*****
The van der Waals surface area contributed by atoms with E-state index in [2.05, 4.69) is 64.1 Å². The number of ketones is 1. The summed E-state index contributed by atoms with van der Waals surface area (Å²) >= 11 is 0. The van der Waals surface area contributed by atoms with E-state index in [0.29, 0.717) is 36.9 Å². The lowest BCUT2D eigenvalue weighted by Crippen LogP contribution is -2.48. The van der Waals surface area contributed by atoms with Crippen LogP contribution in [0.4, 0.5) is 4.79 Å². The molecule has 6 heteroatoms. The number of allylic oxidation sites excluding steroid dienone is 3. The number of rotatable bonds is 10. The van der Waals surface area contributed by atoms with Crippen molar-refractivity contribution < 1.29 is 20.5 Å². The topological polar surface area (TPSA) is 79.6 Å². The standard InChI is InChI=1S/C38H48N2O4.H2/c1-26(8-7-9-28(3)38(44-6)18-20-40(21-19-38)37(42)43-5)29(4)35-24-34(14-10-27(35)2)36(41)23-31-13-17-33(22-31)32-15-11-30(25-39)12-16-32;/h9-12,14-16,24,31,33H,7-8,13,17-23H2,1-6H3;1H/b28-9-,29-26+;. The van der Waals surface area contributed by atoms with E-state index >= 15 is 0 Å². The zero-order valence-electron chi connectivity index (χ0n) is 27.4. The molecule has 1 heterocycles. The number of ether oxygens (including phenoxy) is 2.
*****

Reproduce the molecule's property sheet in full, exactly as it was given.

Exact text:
The van der Waals surface area contributed by atoms with E-state index in [2.05, 4.69) is 64.1 Å². The number of ketones is 1. The summed E-state index contributed by atoms with van der Waals surface area (Å²) >= 11 is 0. The van der Waals surface area contributed by atoms with E-state index in [0.29, 0.717) is 36.9 Å². The lowest BCUT2D eigenvalue weighted by Crippen LogP contribution is -2.48. The van der Waals surface area contributed by atoms with Crippen LogP contribution in [0.4, 0.5) is 4.79 Å². The molecule has 6 heteroatoms. The number of allylic oxidation sites excluding steroid dienone is 3. The number of rotatable bonds is 10. The van der Waals surface area contributed by atoms with Crippen molar-refractivity contribution < 1.29 is 20.5 Å². The topological polar surface area (TPSA) is 79.6 Å². The standard InChI is InChI=1S/C38H48N2O4.H2/c1-26(8-7-9-28(3)38(44-6)18-20-40(21-19-38)37(42)43-5)29(4)35-24-34(14-10-27(35)2)36(41)23-31-13-17-33(22-31)32-15-11-30(25-39)12-16-32;/h9-12,14-16,24,31,33H,7-8,13,17-23H2,1-6H3;1H/b28-9-,29-26+;. The van der Waals surface area contributed by atoms with E-state index >= 15 is 0 Å². The zero-order valence-electron chi connectivity index (χ0n) is 27.4. The molecule has 1 heterocycles. The number of ether oxygens (including phenoxy) is 2.